Jan Cox Talk 3071


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Jan’s Daily Fresh Real News (to accompany this talk)

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Reporting On The Hidden Ha-Ha Factor Since 1333
November 19, 2003 © 2003: JAN COX

Another installment of: How Men Go Astray.
They begin to take the meaning of words more seriously than their sound.

A local resident relates:
“I know my house is gradually falling down — but I don’t care;
as long as the basement continues to support the upper floors sufficiently for
those there to party — I am not concerned.”
Note: The foundations may creak and groan — but they do not know that they do:
that is the foxy feature to being an independent home owner:
only the upstairs tenants can be thereof aware and they can be kept from knowing.
Say flies: “So we will live but for several days — so what?! —
we have no knowledge of the fact, and thus it has no effect on our life.”
(Did that say: flies, or: thoughts?)

City-ites consume their intangible selves from the feet up,
while the rebel will quietly call the waiter over and whisper:
“Never mind the menu: bring me an unlisted DNA dish, or you’re a dead sonofabitch.”
(Note: Life can appreciate a forceful, knowledgeable diner.)

“Tell me old man,” said the kid: “What is the most distracting misstep man has made
in his psychological study of himself?”
“Either the belief that cats can really become birds —
or that there is an unfathomable chasm between them.”
City thinking tends to conclude in cases of either:
the impossible with an appearance, or the invisible possible:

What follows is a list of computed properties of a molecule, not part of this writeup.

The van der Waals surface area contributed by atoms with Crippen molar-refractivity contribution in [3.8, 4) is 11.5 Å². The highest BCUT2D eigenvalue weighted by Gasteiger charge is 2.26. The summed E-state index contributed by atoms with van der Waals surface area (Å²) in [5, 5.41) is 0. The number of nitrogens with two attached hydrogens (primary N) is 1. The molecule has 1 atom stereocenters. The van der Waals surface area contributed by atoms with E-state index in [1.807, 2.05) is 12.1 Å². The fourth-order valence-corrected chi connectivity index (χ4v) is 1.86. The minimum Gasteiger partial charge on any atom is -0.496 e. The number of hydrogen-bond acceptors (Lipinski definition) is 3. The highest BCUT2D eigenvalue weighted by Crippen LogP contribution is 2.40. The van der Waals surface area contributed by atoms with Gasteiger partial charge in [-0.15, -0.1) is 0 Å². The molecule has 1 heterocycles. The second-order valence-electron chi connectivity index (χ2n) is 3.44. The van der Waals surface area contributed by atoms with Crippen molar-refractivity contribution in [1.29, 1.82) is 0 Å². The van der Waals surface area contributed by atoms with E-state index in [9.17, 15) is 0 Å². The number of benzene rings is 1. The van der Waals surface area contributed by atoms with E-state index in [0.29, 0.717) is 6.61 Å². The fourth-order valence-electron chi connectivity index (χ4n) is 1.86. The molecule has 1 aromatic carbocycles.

you’re either the champ (who was a no show), or a bum who made the gig.
Anyone who still doesn’t understand that when it comes to the city: “City mind rules!” — is in for a lifetime of fixed fights and bad bookies.

The Power Of Looking Via An Intermediary Agent.
A man who lost an eye says that after an artificial one was installed
in the empty socket that when he looks in the mirror at both eyes simultaneously,
the blind spot before his missing one momentarily disappears,
and it is as though he can see again out of both eyes (that is) —
as long as he is looking in the mirror at the fake eye with the real one.
(He also says that anyone who can’t smell an even more expansive lesson in this
can’t be a true nervous system rebel.)

A man who can think independently of the herd can make dead ancestors laugh.

The down-hill-sled-ride-of-aging actually affords two possibilities:
one is the dulling of the physical runner,
the other: the sharpening of the neural, creative one.
Everyone appears to go over the cliff all at once —
but things are not always as they appear to city eyes/I’s.

A man who can think independently of hormones can make himself laugh —
even after death.
(Admittedly that’s a trick statement, in that it is only after death that anything is funny.)

An awakened man lets himself in on The Secret, and the good stuff —

but not the yucky stuff.

Although one guy was rough as rocks and would take a swing at anybody,

there was still one man he wouldn’t fool with —
guess who?

The older you get — the sharper you have to get — or else:
you just get older.

Between The Collective And The Individual.
In infancy: the nervous system grows IN man,
but few men later grow the nervous system in THEM.


“Man does not live by bread alone!”
“But cattle do.”

Father’s Advice To A Son.
“You gotta — stay on the run.”
“Even when conditions have you lying down?!”

Proverb Prolongus.
Not only is an awakened man, at-the-end-of-his-rope — he keeps on going.

Graffiti Update.
“Nobody likes a man who knows it all, but one of the features of being such a man
is that such a man has no interest in such things.”

“There have been some ordinary people who correctly sensed what life is really about, but just didn’t clearly realize that they did.”
“Would that by any chance include — everybody?!”
“Just about.”

And the instant just before he died, a voice said:
“Tell us something about yourself, contestant number two.”